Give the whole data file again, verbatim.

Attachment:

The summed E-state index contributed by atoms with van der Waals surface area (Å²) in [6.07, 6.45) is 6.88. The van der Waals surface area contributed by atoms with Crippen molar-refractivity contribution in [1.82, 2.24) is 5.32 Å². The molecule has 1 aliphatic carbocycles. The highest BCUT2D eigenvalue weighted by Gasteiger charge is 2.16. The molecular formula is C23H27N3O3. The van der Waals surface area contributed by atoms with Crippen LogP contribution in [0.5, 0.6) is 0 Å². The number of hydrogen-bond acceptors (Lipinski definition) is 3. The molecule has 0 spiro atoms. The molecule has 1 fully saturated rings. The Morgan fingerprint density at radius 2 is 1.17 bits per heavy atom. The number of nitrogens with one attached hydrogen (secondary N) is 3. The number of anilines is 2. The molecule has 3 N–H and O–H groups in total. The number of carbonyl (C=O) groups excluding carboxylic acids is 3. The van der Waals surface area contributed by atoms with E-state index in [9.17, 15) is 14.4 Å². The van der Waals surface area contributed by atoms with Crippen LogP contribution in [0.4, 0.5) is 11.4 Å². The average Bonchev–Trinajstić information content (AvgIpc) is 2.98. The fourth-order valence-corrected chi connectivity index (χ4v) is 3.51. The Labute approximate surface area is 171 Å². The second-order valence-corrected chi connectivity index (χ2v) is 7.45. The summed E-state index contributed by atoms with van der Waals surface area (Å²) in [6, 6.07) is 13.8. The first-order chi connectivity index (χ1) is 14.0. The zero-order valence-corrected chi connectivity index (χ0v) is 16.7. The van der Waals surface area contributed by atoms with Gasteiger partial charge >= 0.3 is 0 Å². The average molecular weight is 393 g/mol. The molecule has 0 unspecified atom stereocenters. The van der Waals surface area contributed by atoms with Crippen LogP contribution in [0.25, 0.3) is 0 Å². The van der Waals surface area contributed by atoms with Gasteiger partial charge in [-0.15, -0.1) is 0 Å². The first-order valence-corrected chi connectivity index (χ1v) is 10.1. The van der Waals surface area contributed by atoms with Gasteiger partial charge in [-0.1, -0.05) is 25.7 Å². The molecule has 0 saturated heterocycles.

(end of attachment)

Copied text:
The summed E-state index contributed by atoms with van der Waals surface area (Å²) in [6.07, 6.45) is 6.88. The van der Waals surface area contributed by atoms with Crippen molar-refractivity contribution in [1.82, 2.24) is 5.32 Å². The molecule has 1 aliphatic carbocycles. The highest BCUT2D eigenvalue weighted by Gasteiger charge is 2.16. The molecular formula is C23H27N3O3. The van der Waals surface area contributed by atoms with Crippen LogP contribution in [0.5, 0.6) is 0 Å². The number of hydrogen-bond acceptors (Lipinski definition) is 3. The molecule has 0 spiro atoms. The molecule has 1 fully saturated rings. The Morgan fingerprint density at radius 2 is 1.17 bits per heavy atom. The number of nitrogens with one attached hydrogen (secondary N) is 3. The number of anilines is 2. The molecule has 3 N–H and O–H groups in total. The number of carbonyl (C=O) groups excluding carboxylic acids is 3. The van der Waals surface area contributed by atoms with E-state index in [9.17, 15) is 14.4 Å². The van der Waals surface area contributed by atoms with Crippen LogP contribution in [0.4, 0.5) is 11.4 Å². The average Bonchev–Trinajstić information content (AvgIpc) is 2.98. The fourth-order valence-corrected chi connectivity index (χ4v) is 3.51. The Labute approximate surface area is 171 Å². The second-order valence-corrected chi connectivity index (χ2v) is 7.45. The summed E-state index contributed by atoms with van der Waals surface area (Å²) in [6, 6.07) is 13.8. The first-order chi connectivity index (χ1) is 14.0. The zero-order valence-corrected chi connectivity index (χ0v) is 16.7. The van der Waals surface area contributed by atoms with Gasteiger partial charge >= 0.3 is 0 Å². The average molecular weight is 393 g/mol. The molecule has 0 unspecified atom stereocenters. The van der Waals surface area contributed by atoms with Crippen LogP contribution in [0.25, 0.3) is 0 Å². The van der Waals surface area contributed by atoms with Gasteiger partial charge in [-0.15, -0.1) is 0 Å². The first-order valence-corrected chi connectivity index (χ1v) is 10.1. The van der Waals surface area contributed by atoms with Gasteiger partial charge in [-0.1, -0.05) is 25.7 Å². The molecule has 0 saturated heterocycles.